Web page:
On of this season's Wandering Albatross pairs on Macquarie Island, the larger and whiter male is on the right

Photographs by Melanie Wells

Where do Indian Yellow-nosed Albatrosses from Prince Edward Island go to at sea?

Azwianewi Makhado (Department of Environmental Affairs, Oceans and Coasts Branch, Cape Town, South Africa) and colleagues have published in the journal Emu – Austral Ornithology on the at-sea movements of globally Endangered Indian Yellow-nosed Albatrosses Thalassarche carteri breeding on Prince Edward Island.

The paper’s abstract follows:

“Demographic parameters of wild animals are often closely associated with their foraging distribution and behaviour, and understanding these attributes can assist in identifying causes of population changes. The Indian Yellow-nosed Albatross (Thalassarche carteri) is endangered but little information is available on its at-sea distribution and behaviour. It breeds only in French (Iles Amsterdam, St Paul, Kerguelen and Crozet) and South African (Prince Edward Island, PEI) territories in the south-west Indian Ocean, with PEI supporting about 20% of the global population. This study aimed to investigate the at-sea distributions of adult Indian Yellow-nosed Albatrosses provisioning chicks at PEI and to compare them with distributions of Yellow-nosed Albatrosses breeding at other localities. Using satellite transmitters, we identified two areas that were particularly favoured for foraging. Parents whose partners were brooding small chicks frequently moved north-east of PEI to shallow, productive waters where cold, nutrient-rich water upwells and results in enhanced levels of chlorophyll-a. By contrast, parents with older chicks that could be left unattended often foraged along the Agulhas Bank where eddies and shear forces promote vertical mixing. The at-sea distribution of birds breeding at PEI was located between those reported for Indian Yellow-nosed Albatrosses breeding at Ile Amsterdam and Atlantic Yellow-nosed Albatrosses (T. chlororhynchos) breeding at Gough Island, so that birds from these localities may face different threats at sea. Our study is the first to highlight key feeding areas for Indian Yellow-nosed Albatrosses from PEI and to demonstrate partitioning of foraging grounds by Yellow-nosed Albatrosses from different localities.”

An Indian Yellow-nosed Albatross broods its chick on Prince Edward Island, photograph by Peter Ryan

Reference:

Makhado, A.B., Crawford, R.J.M., Dias, M.P., Dyer, B.M., Lamont, T., Pistorius, P., Ryan, P.G., Upfold, L., Weimerskirch, H. & Reisinger, R.R. 2018.  Foraging behaviour and habitat use by Indian Yellow-nosed Albatrosses (Thalassarche carteri breeding at Prince Edward Island.  Emu - Austral Ornithology 118: 353-362.

John Cooper, ACAP Information Officer, 19 April 2019

Ultrafine plastic particles found in Flesh-footed Shearwaters

Jennifer Lavers (Institute for Marine and Antarctic Studies, University of Tasmania, Australia) and colleagues have published in the Marine Pollution Bulletin on assessing plastic loads in Flesh-footed Shearwaters Ardenna carneipes made up of particles under one millimetre in size.

The paper’s abstract follows:

“Plastic debris is a major global threat to marine ecosystems and species. However, our knowledge of this issue may be incomplete due to a lack of a standardized method for quantifying ingested ultrafine particles (1 μm – 1 mm) in wildlife. This study provides the first quantification of ultrafine plastic in seabirds using chemical and biological digestion treatments to extract plastic items from seabird gizzards. The alkaline agent, potassium hydroxide, outperformed the enzyme corolase, based on cost and efficiency (e.g., digestion time). Ultrafine plastics were observed in 7.0% of Flesh-footed Shearwater (Ardenna carneipes) gizzards collected from Lord Howe Island, Australia and accounted for 3.6% of all plastic items recovered (13 out of 359 items). Existing methods for extracting ingested plastic from seabirds do not account for ultrafine particles, therefore our results indicate current seabird plastic loads, and the associated physical and biological impacts, are underestimated.”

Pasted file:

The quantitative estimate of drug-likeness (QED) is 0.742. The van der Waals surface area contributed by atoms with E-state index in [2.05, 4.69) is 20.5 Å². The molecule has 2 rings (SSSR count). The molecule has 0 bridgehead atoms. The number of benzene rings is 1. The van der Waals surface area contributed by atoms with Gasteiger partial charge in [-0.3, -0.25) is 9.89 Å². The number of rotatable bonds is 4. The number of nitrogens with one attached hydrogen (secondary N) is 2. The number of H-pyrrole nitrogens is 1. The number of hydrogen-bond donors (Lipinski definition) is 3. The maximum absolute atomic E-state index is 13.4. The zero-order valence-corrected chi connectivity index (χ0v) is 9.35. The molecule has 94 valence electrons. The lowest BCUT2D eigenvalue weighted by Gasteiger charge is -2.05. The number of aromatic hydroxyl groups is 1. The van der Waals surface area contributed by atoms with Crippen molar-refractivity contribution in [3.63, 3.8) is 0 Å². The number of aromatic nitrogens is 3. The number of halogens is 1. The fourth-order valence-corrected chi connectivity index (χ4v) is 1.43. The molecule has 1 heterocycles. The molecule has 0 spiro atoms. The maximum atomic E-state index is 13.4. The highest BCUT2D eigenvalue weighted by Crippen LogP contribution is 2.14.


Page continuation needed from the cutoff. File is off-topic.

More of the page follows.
Removing plastic from a Flesh-footed Shearwater, photograph by Ian Hutton

Reference:

Lavers, J.L., Stivaktakis, G., Hutton, I. & Bond, A.L. 2019.  Detection of ultrafine plastics ingested by seabirds using tissue digestion.  Marine Pollution Bulletin 142: 470-474.

John Cooper, ACAP Information Officer, 18 April 2018

University interns help the ACAP Secretariat with translations for another year

ACAP’s three official working languages are English, French and Spanish.  Since 2013 the ACAP Secretariat has offered an internship programme for translation students studying at Australian universities in February of each year. The students have the opportunity to gain practical experience to improve their translation skills, as well as to acquire a better understanding of the contexts in which they are likely to use these skills during their professional careers.  At the same time, it is a great opportunity for ACAP to contribute to the education of translators, and in the process prepare them for the future.

As in previous years, the 2019 cohort of language interns came from the School of Languages, Literatures, Cultures and Linguistics, Monash University, Melbourne (Olivier Lallemand  and Eduardo Veliz Ojeda) and the School of Humanities and Languages, University of New South Wales, Sydney (Laurence Laveau and Kalen McCahon). They spent a working week with the Secretariat in its Hobart office in Tasmania between 11 and 15 February.  Translations were made from the Spanish into English of reports received from South American holders of ACAP secondments, as well as selected English texts into French and Spanish.

 

Eduardo, Christine Bogle, ACAP Executive Secretary, Kalen, Olivier and Laurence

See ALN reports on the 2013, 2016, 2017 and 2018 cohorts of translation students from Monash and New South Wales Universities who have worked in the ACAP Secretariat.

John Cooper, ACAP Information Officer, 17 April 2019